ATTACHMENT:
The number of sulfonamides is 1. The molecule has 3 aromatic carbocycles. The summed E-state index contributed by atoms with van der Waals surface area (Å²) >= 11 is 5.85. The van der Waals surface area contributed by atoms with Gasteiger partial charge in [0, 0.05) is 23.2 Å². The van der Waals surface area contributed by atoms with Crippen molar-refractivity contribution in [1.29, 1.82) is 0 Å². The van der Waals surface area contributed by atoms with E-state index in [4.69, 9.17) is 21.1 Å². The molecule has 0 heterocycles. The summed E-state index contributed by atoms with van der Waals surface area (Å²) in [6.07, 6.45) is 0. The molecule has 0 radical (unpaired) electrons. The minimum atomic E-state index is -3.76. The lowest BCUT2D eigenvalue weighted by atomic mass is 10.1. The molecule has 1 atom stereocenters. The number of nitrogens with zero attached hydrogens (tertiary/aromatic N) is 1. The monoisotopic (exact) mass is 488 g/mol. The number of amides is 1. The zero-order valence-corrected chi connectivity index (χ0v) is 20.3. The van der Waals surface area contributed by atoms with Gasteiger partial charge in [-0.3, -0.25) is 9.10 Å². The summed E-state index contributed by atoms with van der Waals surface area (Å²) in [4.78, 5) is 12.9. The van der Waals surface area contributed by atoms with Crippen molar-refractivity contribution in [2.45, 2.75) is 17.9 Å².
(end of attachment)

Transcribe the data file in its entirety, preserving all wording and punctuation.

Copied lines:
The number of sulfonamides is 1. The molecule has 3 aromatic carbocycles. The summed E-state index contributed by atoms with van der Waals surface area (Å²) >= 11 is 5.85. The van der Waals surface area contributed by atoms with Gasteiger partial charge in [0, 0.05) is 23.2 Å². The van der Waals surface area contributed by atoms with Crippen molar-refractivity contribution in [1.29, 1.82) is 0 Å². The van der Waals surface area contributed by atoms with E-state index in [4.69, 9.17) is 21.1 Å². The molecule has 0 heterocycles. The summed E-state index contributed by atoms with van der Waals surface area (Å²) in [6.07, 6.45) is 0. The molecule has 0 radical (unpaired) electrons. The minimum atomic E-state index is -3.76. The lowest BCUT2D eigenvalue weighted by atomic mass is 10.1. The molecule has 1 atom stereocenters. The number of nitrogens with zero attached hydrogens (tertiary/aromatic N) is 1. The monoisotopic (exact) mass is 488 g/mol. The number of amides is 1. The zero-order valence-corrected chi connectivity index (χ0v) is 20.3. The van der Waals surface area contributed by atoms with Gasteiger partial charge in [-0.3, -0.25) is 9.10 Å². The summed E-state index contributed by atoms with van der Waals surface area (Å²) in [4.78, 5) is 12.9. The van der Waals surface area contributed by atoms with Crippen molar-refractivity contribution in [2.45, 2.75) is 17.9 Å².